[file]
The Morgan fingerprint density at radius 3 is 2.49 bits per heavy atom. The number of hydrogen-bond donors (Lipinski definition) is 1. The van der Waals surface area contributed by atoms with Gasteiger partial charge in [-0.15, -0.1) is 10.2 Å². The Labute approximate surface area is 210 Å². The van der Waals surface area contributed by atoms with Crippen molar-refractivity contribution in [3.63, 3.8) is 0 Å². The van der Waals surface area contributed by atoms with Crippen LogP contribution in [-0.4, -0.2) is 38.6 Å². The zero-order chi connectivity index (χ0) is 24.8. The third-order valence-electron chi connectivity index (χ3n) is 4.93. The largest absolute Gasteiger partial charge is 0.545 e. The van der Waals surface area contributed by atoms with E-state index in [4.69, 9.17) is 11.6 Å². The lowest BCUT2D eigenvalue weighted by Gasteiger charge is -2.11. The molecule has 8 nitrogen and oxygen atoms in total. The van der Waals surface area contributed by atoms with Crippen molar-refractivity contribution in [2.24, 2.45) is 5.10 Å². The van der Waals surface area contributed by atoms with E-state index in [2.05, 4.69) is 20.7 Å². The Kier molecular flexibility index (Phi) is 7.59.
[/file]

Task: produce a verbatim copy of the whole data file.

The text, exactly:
The Morgan fingerprint density at radius 3 is 2.49 bits per heavy atom. The number of hydrogen-bond donors (Lipinski definition) is 1. The van der Waals surface area contributed by atoms with Gasteiger partial charge in [-0.15, -0.1) is 10.2 Å². The Labute approximate surface area is 210 Å². The van der Waals surface area contributed by atoms with Crippen molar-refractivity contribution in [3.63, 3.8) is 0 Å². The van der Waals surface area contributed by atoms with Crippen LogP contribution in [-0.4, -0.2) is 38.6 Å². The zero-order chi connectivity index (χ0) is 24.8. The third-order valence-electron chi connectivity index (χ3n) is 4.93. The largest absolute Gasteiger partial charge is 0.545 e. The van der Waals surface area contributed by atoms with E-state index in [4.69, 9.17) is 11.6 Å². The lowest BCUT2D eigenvalue weighted by Gasteiger charge is -2.11. The molecule has 8 nitrogen and oxygen atoms in total. The van der Waals surface area contributed by atoms with Crippen molar-refractivity contribution in [2.24, 2.45) is 5.10 Å². The van der Waals surface area contributed by atoms with E-state index in [2.05, 4.69) is 20.7 Å². The Kier molecular flexibility index (Phi) is 7.59.